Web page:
People in the courtroom
These are the people you would expect to see in a normal criminal case, such as those heard in a sheriff court.
The judge or sheriff
The judge or sheriff is an expert in the law and is in charge of everything that happens in the court room.
They'll make sure everything is done fairly within the law and that the court rules and legal procedures are followed. They also have a duty to protect the interests of all people involved in the case, including witnesses.
The Procurator Fiscal or advocate depute
This is the prosecution lawyer. They present the prosecution case against the person charged with a crime. The prosecution has the 'burden of proof' which means they'll need to present enough evidence to prove 'beyond reasonable doubt' that an accused person is guilty. They'll ask witnesses questions in court so they can give their evidence in their answers.
The defence lawyer or counsel acts on behalf of the accused and will test the evidence presented by the prosecution and put the accused's position to the court. They must look after the accused's interests at all times. If there's more than one accused person, there may be more that one lawyer in court and each of them may ask a witness questions about their evidence.
In some cases, it's the jury who decides whether the law has been broken. The jury is made up of 15 members of the public who know nothing about the case before it starts. They'll listen to the evidence and decide if the case against an accused person has been proven 'beyond reasonable doubt.'
There isn't always a jury.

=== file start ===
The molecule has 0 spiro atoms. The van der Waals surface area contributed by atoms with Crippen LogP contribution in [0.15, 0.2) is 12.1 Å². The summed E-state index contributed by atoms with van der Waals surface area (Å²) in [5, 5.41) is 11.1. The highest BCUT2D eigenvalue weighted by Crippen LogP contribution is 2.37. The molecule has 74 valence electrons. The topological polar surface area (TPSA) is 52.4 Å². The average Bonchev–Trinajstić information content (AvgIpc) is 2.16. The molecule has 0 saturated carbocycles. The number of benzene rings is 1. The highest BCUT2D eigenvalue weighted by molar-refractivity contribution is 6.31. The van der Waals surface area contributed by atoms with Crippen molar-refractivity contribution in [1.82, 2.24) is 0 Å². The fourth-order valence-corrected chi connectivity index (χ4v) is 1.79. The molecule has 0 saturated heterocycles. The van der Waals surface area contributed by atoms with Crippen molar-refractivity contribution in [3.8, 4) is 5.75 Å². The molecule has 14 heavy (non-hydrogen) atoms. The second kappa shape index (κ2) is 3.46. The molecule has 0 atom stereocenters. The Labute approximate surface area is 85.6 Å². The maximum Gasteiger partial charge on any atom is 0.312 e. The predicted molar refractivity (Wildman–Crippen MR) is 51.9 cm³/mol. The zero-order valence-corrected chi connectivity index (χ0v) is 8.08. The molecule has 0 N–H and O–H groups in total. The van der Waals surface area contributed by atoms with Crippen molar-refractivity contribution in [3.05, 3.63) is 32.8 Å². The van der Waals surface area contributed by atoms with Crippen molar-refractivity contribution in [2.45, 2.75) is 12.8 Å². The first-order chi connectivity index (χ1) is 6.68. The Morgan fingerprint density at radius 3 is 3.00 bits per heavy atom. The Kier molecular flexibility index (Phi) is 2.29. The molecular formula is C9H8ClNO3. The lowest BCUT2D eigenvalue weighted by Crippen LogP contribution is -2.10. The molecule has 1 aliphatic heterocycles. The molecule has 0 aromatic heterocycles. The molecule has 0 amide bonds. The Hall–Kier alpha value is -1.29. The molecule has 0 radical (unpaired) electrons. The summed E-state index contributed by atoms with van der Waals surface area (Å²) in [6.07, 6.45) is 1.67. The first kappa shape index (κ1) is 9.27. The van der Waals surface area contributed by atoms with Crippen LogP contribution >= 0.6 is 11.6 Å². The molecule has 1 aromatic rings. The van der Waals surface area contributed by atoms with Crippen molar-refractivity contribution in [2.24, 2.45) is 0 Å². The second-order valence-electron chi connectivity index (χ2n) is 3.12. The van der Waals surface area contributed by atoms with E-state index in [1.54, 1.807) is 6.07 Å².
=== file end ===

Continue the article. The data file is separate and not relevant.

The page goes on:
The clerk of court
The clerk of the court is responsible for calling the case, assisting the judge and keeping the court papers and records.
The court officer
The court officer assists the court and lets the witnesses know when it's their turn to give evidence. They may show a witness different pieces of evidence like clothing or photographs.
The accused is the person charged with committing a crime.
Court police or security officers
Court police and security officers make sure everyone in court building is well behaved and safe.
Criminal courts are usually open to the public. Members of the public – over the age of 14 – can sit in the public area at the back of the courtroom to watch and listen to the witnesses and the lawyers. In some cases, the courtroom may be closed to members of the public.
The press aren't excluded from court, even if the courtroom is closed to the rest of the public. If the press decide to report on the case, there may be restrictions on the identification of children and sexual offence victims.
A witness answers questions and tells the court what they know.